2. Peace. We spent thirty years trying to make peace with people who, in retrospect, never stopped hating us and wishing for our deaths. In the process, we neglected each other, allowing divides between religious and secular, right and left, Orthodox and Progressive, to grow into massive canyons. There are substantive differences in values and outlook between these groups and we aren’t going to be able to pretend there aren’t. But what we can do is mentally tell ourselves that we are siblings, we only have each other in this world, we have to find a way to live together or we will certainly all die together. That begins with a conscious decision to listen empathetically. Not to automatically agree with everything (that’s hardly the Jewish way!), but to listen with empathy and compassion and not with anger or hate.
  3. Family. We need to recommit to the Jewish family: marriage and children, but also compassion and peace. A Jewish family is built on shalom bayit, domestic harmony.[1] Again, this does not mean never arguing, but listening to each other empathetically and sacrificing for each other. It means spending time together without screens, enjoying each other’s presence. Which brings me to…
  4. Shabbat and Yom Tov. As an Orthodox Jew, I honestly would not recommend anyone to rush into full halakhic (Jewish law) acceptance. In my experience, too much too fast leads to overload and rejection. And, as a realist, I don’t see everyone embracing halakhah any time soon. But I think all Jews can benefit from increasing their involvement with our holy times. It is Jewish practice that gives depth to Jewish identity and, as Ahad Ha’am said, more than the Jews have kept Shabbat, Shabbat has kept the Jews. It is a point of national communion, a time when Jews worldwide are focused on the same thing, one day out of seven. Indeed, it is a time when Jews are connected to other Jews across time, throughout three thousand years of Jewish history. Sacred time that lends itself to introspection, to Torah study (another thing that should not be the sole possession of “religious” Jews), to individual and to communal prayer and to family time. It is a time to pause and contemplate, to be thankful for what we have. To remember we are defined by who we are and not by what we do and certainly not by who hates us. Whether you are already shomer Shabbat or whether it is just another day to you, think of one small thing you could do to enhance this time and mindfully connect with other Jews.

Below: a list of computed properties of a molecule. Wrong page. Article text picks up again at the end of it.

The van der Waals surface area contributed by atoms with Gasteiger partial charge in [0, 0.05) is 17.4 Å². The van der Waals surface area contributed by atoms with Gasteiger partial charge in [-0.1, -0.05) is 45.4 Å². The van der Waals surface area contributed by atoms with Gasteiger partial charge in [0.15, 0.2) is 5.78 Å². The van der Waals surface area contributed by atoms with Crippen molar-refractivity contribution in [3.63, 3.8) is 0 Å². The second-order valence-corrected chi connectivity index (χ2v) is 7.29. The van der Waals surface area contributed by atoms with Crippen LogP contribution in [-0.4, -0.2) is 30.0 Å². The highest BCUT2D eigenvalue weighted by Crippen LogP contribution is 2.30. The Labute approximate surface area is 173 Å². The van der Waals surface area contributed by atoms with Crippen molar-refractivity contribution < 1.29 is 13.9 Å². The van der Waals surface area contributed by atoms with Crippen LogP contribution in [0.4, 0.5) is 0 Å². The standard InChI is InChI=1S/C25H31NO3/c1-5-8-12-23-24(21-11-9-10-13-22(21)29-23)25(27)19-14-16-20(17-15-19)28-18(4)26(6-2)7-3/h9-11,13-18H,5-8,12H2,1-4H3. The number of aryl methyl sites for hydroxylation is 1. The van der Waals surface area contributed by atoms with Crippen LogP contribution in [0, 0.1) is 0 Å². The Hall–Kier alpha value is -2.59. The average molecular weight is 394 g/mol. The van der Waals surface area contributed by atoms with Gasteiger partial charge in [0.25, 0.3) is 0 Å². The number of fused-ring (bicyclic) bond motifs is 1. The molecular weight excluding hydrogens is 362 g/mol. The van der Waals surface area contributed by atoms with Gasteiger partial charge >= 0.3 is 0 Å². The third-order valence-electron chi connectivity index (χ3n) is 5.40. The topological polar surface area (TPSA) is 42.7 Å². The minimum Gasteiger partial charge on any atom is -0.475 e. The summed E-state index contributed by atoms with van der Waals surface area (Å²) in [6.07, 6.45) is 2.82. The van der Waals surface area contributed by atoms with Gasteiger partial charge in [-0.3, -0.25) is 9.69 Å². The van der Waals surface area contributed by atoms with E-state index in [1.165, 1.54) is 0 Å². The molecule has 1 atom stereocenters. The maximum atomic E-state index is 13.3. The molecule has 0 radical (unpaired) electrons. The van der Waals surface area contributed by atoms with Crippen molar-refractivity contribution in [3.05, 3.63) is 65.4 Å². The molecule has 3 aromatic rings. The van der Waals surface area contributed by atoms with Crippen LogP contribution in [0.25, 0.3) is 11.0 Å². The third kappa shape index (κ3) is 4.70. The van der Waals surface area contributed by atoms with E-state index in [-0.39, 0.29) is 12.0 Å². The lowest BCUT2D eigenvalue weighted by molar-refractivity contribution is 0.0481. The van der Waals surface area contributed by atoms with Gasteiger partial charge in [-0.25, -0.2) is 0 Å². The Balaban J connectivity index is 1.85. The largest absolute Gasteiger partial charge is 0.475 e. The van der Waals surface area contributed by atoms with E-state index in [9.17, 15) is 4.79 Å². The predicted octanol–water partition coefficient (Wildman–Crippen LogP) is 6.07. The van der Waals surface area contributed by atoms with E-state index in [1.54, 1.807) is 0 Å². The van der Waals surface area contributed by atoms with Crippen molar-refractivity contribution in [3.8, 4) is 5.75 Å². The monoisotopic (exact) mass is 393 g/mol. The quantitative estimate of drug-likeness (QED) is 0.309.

5. A light to the nations. This was once important to my understanding of Judaism, but I don’t know what to do with it at the moment. I do believe that we are a light to the nations right now, in our behaviour towards each other and in the IDF’s behaviour in Gaza, trying to avoid civilian casualties as much as possible while Hamas seek to maximise them. If the world won’t see that, it isn’t our fault. But we can, as much as possible, try not to let our anger and frustration get the better of us and spill out into negative behaviour to others. Remember that ultimately some things are not in our hands.